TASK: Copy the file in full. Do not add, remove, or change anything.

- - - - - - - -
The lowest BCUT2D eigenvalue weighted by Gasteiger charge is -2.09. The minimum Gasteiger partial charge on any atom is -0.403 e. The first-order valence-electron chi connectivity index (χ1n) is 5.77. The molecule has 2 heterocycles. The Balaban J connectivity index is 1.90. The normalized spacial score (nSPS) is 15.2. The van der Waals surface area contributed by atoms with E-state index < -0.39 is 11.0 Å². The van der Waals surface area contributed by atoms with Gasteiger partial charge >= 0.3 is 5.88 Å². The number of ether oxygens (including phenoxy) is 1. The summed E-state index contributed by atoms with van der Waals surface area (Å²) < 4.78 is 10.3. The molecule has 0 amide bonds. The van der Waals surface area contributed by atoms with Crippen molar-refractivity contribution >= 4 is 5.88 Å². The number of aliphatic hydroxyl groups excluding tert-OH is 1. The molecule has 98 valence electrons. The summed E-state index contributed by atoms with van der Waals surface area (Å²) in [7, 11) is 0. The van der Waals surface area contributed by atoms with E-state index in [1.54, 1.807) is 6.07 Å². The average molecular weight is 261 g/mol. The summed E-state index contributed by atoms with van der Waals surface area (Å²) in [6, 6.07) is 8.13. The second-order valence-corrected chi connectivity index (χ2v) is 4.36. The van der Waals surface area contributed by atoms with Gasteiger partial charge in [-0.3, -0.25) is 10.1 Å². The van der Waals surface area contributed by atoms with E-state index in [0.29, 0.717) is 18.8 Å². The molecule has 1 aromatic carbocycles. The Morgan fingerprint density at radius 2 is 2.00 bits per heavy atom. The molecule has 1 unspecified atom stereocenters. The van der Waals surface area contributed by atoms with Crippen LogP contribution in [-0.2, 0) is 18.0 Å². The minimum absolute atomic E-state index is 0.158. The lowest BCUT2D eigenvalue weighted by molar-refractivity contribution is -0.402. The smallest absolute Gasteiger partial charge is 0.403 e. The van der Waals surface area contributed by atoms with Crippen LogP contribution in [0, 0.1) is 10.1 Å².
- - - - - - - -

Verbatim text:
The lowest BCUT2D eigenvalue weighted by Gasteiger charge is -2.09. The minimum Gasteiger partial charge on any atom is -0.403 e. The first-order valence-electron chi connectivity index (χ1n) is 5.77. The molecule has 2 heterocycles. The Balaban J connectivity index is 1.90. The normalized spacial score (nSPS) is 15.2. The van der Waals surface area contributed by atoms with E-state index < -0.39 is 11.0 Å². The van der Waals surface area contributed by atoms with Gasteiger partial charge >= 0.3 is 5.88 Å². The number of ether oxygens (including phenoxy) is 1. The summed E-state index contributed by atoms with van der Waals surface area (Å²) < 4.78 is 10.3. The molecule has 0 amide bonds. The van der Waals surface area contributed by atoms with Crippen molar-refractivity contribution >= 4 is 5.88 Å². The number of aliphatic hydroxyl groups excluding tert-OH is 1. The molecule has 98 valence electrons. The summed E-state index contributed by atoms with van der Waals surface area (Å²) in [7, 11) is 0. The van der Waals surface area contributed by atoms with E-state index in [1.54, 1.807) is 6.07 Å². The average molecular weight is 261 g/mol. The summed E-state index contributed by atoms with van der Waals surface area (Å²) in [6, 6.07) is 8.13. The second-order valence-corrected chi connectivity index (χ2v) is 4.36. The van der Waals surface area contributed by atoms with Gasteiger partial charge in [-0.3, -0.25) is 10.1 Å². The van der Waals surface area contributed by atoms with E-state index in [0.29, 0.717) is 18.8 Å². The molecule has 1 aromatic carbocycles. The Morgan fingerprint density at radius 2 is 2.00 bits per heavy atom. The molecule has 1 unspecified atom stereocenters. The van der Waals surface area contributed by atoms with Crippen LogP contribution in [-0.2, 0) is 18.0 Å². The minimum absolute atomic E-state index is 0.158. The lowest BCUT2D eigenvalue weighted by molar-refractivity contribution is -0.402. The smallest absolute Gasteiger partial charge is 0.403 e. The van der Waals surface area contributed by atoms with Crippen LogP contribution in [0, 0.1) is 10.1 Å².